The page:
Shana Buchanan, extremely lazy Twin Cities lawyer, could be disbarred

UPDATE: Shana Buchanan was struck by a Green Line train in late August 2014. Hers is the first fatality recorded since the Green Line opened that June. Metro Transit released a statement concerning the incident, disclosing that "this is the third instance in which a Green Line train has contacted a pedestrian."

If the allegations made by the Lawyers Professional Responsibility Board are true, Shana Gail Buchanan had a pretty nice racket going for herself.

Over the past three years, Buchanan repeatedly agreed to take on a client's appeal, got paid -- then did absolutely no legal work and ignored her clients' efforts to communicate with her.

This couldn't go on forever, of course, and now the Responsibility Board is seeking public discipline against her -- meaning she could be disbarred from practicing law in Minnesota.

Four cases are highlighted in the petition for disciplinary action recently filed against Buchanan. In one, she agreed to represent someone during appeal who was convicted of first-degree murder -- pretty serious stuff. She accepted a retainer of $7,500, which was paid in full by May 2010. Yet she didn't do any legal work on her client's behalf for five months after getting paid, at which time she requested an additional $150 from her client to cover filing fees. The client inadvertently sent her two $150 checks, but instead of returning one of them, Buchanan cashed both.

By November of that year, despite repeated orders from the state Supreme Court to file briefs in the matter, Buchanan still hadn't done any work on the case. After she was finally removed as counsel, she failed to respond to requests to return transcripts to the convict's new attorney for months. At various points, she cited her ill health, lack of experience, and/or her grandmother's death to explain her utter failure to get anything done.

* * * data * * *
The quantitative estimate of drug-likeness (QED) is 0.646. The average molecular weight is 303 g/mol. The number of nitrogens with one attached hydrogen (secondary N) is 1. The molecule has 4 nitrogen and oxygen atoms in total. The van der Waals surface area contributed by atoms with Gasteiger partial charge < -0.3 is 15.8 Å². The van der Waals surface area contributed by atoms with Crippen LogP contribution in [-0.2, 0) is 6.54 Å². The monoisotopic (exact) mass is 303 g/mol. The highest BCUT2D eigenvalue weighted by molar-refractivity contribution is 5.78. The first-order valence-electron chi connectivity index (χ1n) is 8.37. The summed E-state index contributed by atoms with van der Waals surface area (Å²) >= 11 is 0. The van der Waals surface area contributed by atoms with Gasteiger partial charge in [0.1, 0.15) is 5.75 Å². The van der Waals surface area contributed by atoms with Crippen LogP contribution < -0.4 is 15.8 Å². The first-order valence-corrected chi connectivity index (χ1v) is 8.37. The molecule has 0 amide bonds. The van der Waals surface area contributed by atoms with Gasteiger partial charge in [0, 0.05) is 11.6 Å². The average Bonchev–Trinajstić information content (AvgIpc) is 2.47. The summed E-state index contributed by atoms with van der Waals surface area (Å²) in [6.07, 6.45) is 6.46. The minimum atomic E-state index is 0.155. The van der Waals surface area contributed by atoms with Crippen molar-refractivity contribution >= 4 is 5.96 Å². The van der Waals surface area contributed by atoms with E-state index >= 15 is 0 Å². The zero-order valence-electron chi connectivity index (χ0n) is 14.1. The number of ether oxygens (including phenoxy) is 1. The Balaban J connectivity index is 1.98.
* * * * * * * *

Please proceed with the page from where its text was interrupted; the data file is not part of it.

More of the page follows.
As the petition notes:

[Buchanan] ultimately failed to perform any legal services on behalf of [her client]... [Buchanan] has failed to refund the original $7,500 retainer for the appeal, the $1,500 she was paid to seek post-conviction relief, or the $300 duplicate payments for filing fees.

After one of her incommunicado spells, 8th circuit judges directed the court clerk to keep Buchanan out of their court.
After one of her incommunicado spells, 8th circuit judges directed the court clerk to keep Buchanan out of their court.

In another instance from around the same time, Buchanan agreed to represent a man who was convicted of wire fraud, money laundering, and failure to file income taxes during his appeal. Months after she had been paid over $5,000 by the client in May 2010, she still hadn't done any legal work. She repeatedly asked the court for extensions because, she said, she was busy relocating her law office -- a relocation that apparently took her months to complete. Finally, in October, the Eighth Circuit Court of Appeals removed her from the case. Appalled by her performance (or lack thereof), the judges went as far as ask the court clerk to "remove Ms. Buchanan's name from the roster of [attorneys] eligible for appointment to cases in this court." Despite doing nothing, she still to this day hasn't refunded any of the nearly $10,000 she received from that client, the petition says. 

To top it all off, some of Buchanan's alleged misconduct actually occurred after she lost her authorization to practice law due to failure to pay attorney registration fees.

According to MinnLawyer, Buchanan has until the middle of this month to respond to the petition, after which the Minnesota Supreme Court will presumably make a decision about whether to disbar her. And if the past is precedent, she'll almost surely fail to respond to the petition in time.

According to her website, Buchanan graduated from William Mitchell in 2004 and founded her own practice in 2006. Her story serves as a reminder that just because someone passes the bar exam doesn't mean they''ll perform competently as an attorney. Or, in Buchanan's case, perform at all.

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